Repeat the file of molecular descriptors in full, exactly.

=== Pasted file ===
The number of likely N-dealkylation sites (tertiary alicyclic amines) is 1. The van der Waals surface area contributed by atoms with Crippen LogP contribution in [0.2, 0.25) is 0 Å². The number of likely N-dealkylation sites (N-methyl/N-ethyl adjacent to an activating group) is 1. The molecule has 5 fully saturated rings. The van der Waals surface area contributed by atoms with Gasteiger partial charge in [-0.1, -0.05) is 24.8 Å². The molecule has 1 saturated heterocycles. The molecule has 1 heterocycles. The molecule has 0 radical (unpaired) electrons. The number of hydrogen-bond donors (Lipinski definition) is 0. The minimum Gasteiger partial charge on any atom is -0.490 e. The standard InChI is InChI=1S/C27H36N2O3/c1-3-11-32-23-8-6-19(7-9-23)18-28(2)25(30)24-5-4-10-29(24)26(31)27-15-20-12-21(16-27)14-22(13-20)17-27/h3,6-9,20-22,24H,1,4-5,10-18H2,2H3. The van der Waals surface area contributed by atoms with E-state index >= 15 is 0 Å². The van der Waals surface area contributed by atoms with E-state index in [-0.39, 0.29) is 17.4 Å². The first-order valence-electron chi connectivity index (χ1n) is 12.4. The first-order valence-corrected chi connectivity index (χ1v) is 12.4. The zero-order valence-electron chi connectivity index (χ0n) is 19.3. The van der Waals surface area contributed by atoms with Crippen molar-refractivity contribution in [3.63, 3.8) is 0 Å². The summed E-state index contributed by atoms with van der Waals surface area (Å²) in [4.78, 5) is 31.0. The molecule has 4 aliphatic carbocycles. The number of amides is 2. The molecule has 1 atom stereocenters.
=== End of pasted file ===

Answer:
The number of likely N-dealkylation sites (tertiary alicyclic amines) is 1. The van der Waals surface area contributed by atoms with Crippen LogP contribution in [0.2, 0.25) is 0 Å². The number of likely N-dealkylation sites (N-methyl/N-ethyl adjacent to an activating group) is 1. The molecule has 5 fully saturated rings. The van der Waals surface area contributed by atoms with Gasteiger partial charge in [-0.1, -0.05) is 24.8 Å². The molecule has 1 saturated heterocycles. The molecule has 1 heterocycles. The molecule has 0 radical (unpaired) electrons. The number of hydrogen-bond donors (Lipinski definition) is 0. The minimum Gasteiger partial charge on any atom is -0.490 e. The standard InChI is InChI=1S/C27H36N2O3/c1-3-11-32-23-8-6-19(7-9-23)18-28(2)25(30)24-5-4-10-29(24)26(31)27-15-20-12-21(16-27)14-22(13-20)17-27/h3,6-9,20-22,24H,1,4-5,10-18H2,2H3. The van der Waals surface area contributed by atoms with E-state index >= 15 is 0 Å². The van der Waals surface area contributed by atoms with E-state index in [-0.39, 0.29) is 17.4 Å². The first-order valence-electron chi connectivity index (χ1n) is 12.4. The first-order valence-corrected chi connectivity index (χ1v) is 12.4. The zero-order valence-electron chi connectivity index (χ0n) is 19.3. The van der Waals surface area contributed by atoms with Crippen molar-refractivity contribution in [3.63, 3.8) is 0 Å². The summed E-state index contributed by atoms with van der Waals surface area (Å²) in [4.78, 5) is 31.0. The molecule has 4 aliphatic carbocycles. The number of amides is 2. The molecule has 1 atom stereocenters.